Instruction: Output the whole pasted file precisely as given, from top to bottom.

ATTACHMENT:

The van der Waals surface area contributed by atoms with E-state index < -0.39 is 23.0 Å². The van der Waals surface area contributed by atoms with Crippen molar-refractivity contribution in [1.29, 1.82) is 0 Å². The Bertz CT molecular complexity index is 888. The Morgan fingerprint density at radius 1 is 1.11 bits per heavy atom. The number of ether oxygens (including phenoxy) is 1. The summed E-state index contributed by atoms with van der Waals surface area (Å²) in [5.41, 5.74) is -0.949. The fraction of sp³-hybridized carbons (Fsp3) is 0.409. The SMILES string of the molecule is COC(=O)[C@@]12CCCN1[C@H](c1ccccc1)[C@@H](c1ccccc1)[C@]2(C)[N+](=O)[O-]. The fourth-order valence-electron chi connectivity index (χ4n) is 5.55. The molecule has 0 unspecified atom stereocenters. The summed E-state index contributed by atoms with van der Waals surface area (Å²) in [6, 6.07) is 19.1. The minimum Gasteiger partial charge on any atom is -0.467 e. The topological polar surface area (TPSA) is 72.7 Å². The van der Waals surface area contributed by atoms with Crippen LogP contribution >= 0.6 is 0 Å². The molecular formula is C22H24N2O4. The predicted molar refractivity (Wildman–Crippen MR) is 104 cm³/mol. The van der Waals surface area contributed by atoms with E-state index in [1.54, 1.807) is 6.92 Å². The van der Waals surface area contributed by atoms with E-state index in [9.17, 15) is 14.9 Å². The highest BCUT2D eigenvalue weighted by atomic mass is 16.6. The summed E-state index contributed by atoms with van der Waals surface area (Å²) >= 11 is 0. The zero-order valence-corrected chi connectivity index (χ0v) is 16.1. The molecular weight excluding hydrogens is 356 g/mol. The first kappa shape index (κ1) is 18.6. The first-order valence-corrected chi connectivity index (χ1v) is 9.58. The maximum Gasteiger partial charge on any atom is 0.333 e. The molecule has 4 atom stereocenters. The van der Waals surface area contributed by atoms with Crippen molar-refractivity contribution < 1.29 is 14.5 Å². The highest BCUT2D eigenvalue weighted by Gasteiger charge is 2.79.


The van der Waals surface area contributed by atoms with E-state index < -0.39 is 23.0 Å². The van der Waals surface area contributed by atoms with Crippen molar-refractivity contribution in [1.29, 1.82) is 0 Å². The Bertz CT molecular complexity index is 888. The Morgan fingerprint density at radius 1 is 1.11 bits per heavy atom. The number of ether oxygens (including phenoxy) is 1. The summed E-state index contributed by atoms with van der Waals surface area (Å²) in [5.41, 5.74) is -0.949. The fraction of sp³-hybridized carbons (Fsp3) is 0.409. The SMILES string of the molecule is COC(=O)[C@@]12CCCN1[C@H](c1ccccc1)[C@@H](c1ccccc1)[C@]2(C)[N+](=O)[O-]. The fourth-order valence-electron chi connectivity index (χ4n) is 5.55. The molecule has 0 unspecified atom stereocenters. The summed E-state index contributed by atoms with van der Waals surface area (Å²) in [6, 6.07) is 19.1. The minimum Gasteiger partial charge on any atom is -0.467 e. The topological polar surface area (TPSA) is 72.7 Å². The van der Waals surface area contributed by atoms with Crippen LogP contribution >= 0.6 is 0 Å². The molecular formula is C22H24N2O4. The predicted molar refractivity (Wildman–Crippen MR) is 104 cm³/mol. The van der Waals surface area contributed by atoms with E-state index in [1.54, 1.807) is 6.92 Å². The van der Waals surface area contributed by atoms with E-state index in [9.17, 15) is 14.9 Å². The highest BCUT2D eigenvalue weighted by atomic mass is 16.6. The summed E-state index contributed by atoms with van der Waals surface area (Å²) >= 11 is 0. The zero-order valence-corrected chi connectivity index (χ0v) is 16.1. The molecular weight excluding hydrogens is 356 g/mol. The first kappa shape index (κ1) is 18.6. The first-order valence-corrected chi connectivity index (χ1v) is 9.58. The maximum Gasteiger partial charge on any atom is 0.333 e. The molecule has 4 atom stereocenters. The van der Waals surface area contributed by atoms with Crippen molar-refractivity contribution < 1.29 is 14.5 Å². The highest BCUT2D eigenvalue weighted by Gasteiger charge is 2.79.